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Impact across Glasgow

Fire-ravaged college may have to be demolished

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Aerial photos show the gutted building (Police Scotland)


Glasgow is facing the growing prospect of its world-renowned School of Art being demolished following the devastating fire on Friday night.

Alan Dunlop, the school’s professor of architecture, said: “I can’t see any restoration possible for the building itself. It looks totally destroyed.”

Early inspections indicate that most of the interior of the grade A-listed art school, designed by Charles Rennie Mackintosh, has been lost, leaving only a smoking shell. The walls may be regarded as structurally unsafe.

A detailed digital map of the world-renowned building was made after the 2014 blaze which could allow for it to be rebuilt but only at an estimated cost of £100 million.

Iain Bushell, a deputy chief officer with the Scottish fire and rescue service, said: “The roof is gone completely. We cannot get in yet to assess the damage. I can only see from the street but it looks as if the building has been extensively damaged.”

A forensic investigation will determine the cause of the blaze which began at 11.20pm on Friday. About 120 firefighters battled the flames through the night, but were unable to stop the fire spreading quickly through the building which was undergoing repairs caused by the fire four years ago.

The British Automatic Fire Sprinkler Association said it was understood that automatic fire sprinklers had not been fully fitted as part of the current reparations.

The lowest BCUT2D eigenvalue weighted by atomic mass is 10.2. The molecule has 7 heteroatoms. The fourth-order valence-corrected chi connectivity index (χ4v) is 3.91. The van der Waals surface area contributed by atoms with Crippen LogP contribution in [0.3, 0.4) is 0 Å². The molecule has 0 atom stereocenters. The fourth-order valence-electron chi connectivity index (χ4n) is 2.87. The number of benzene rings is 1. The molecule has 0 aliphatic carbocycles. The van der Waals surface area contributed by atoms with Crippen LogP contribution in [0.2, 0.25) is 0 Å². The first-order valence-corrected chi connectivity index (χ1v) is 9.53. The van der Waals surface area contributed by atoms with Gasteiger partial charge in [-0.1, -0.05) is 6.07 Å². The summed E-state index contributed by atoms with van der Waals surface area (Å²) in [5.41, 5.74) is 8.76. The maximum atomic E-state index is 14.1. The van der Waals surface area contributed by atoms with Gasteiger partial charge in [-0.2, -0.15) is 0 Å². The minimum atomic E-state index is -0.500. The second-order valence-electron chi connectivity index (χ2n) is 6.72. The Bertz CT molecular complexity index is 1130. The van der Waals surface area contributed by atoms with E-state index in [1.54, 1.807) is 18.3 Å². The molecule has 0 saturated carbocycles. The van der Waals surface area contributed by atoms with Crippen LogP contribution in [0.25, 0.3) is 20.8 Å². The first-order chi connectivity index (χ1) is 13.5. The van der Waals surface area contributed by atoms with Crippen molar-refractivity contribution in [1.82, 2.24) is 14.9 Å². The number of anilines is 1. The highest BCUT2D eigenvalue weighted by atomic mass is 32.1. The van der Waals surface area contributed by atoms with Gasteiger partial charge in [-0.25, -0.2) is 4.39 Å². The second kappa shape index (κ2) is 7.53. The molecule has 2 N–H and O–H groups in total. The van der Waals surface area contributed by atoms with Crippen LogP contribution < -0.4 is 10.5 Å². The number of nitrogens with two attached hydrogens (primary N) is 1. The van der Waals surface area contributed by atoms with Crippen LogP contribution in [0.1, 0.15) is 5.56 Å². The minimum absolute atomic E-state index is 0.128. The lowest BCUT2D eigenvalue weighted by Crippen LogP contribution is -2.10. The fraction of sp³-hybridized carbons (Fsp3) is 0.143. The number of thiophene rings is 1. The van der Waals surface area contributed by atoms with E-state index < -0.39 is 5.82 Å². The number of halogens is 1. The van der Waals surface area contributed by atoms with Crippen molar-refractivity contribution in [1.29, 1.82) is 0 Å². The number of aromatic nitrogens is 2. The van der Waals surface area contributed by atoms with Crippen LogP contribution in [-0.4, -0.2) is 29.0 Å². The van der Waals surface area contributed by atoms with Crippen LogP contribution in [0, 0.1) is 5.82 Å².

There were no casualties in this weekend’s fire but the college’s loss will be felt by the educational, cultural, business and tourism sectors.

The Federation of Small Businesses called for Glasgow City Council to offer rates relief measures to firms affected, a call it had made following the blaze in March at the nearby Victoria’s nightclub which has led to road closures.

Contingency plans will need to be instigated for September’s intake of students at the School of Art. The Mackintosh building is one several used by the School across the city, with the Reid building, opposite the 1909 building, completed in 2014.

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The walls of the School (right) may be unsound, while damage spread to the 02 ABC nightclub (pic: Police Scotland)


All 1,900 students may be accommodated in these other facilities, along with teaching and other staff, but the loss of the heritage building could adversely impact on the School’s appeal to international students and the city as a tourist destination.

Charles Rennie Mackintosh is one of six core themes that form Glasgow’s Tourism and Visitor Plan, launched in November 2016, to attract one million more visitors to the city by 2023.

The city currently attracts just over two million tourists each year, spending almost £500million. Additionally, some 20 million day visitors contribute approximately £1 billion to the local economy on an annual basis.

Achieving three million overnight visits per year over the next five years was expected to raise that figure to £771m, contributing an additional 6,600 jobs in the city.

burning timbers Glasgow School of Art

Burning trusses and fractured stonework show extent of damage


A 45-minute tour of the Mackintosh building is integral to the tourism package and its loss is bound to leave a big hole in the budget and immediate campaigns.

The plan also promotes Glasgow as a place to study and work, with the School of Art regarded as a big draw for the 40% of students who enrol at the college from outside Scotland.

Glasgow School of Art has been a huge success in producing most of Scotland’s leading contemporary artists and, since 2005, around a third of Turner Prize nominees and four recent Turner Prize winners.

About £7 million a year is spent each year by consumers on arts and non-music cultural events in the city. Glasgow was promoted by National Geographic Traveler as a ‘best trip for 2016′.

See also:

Glasgow School of Art ravaged by fire for second time

Nightclub fire

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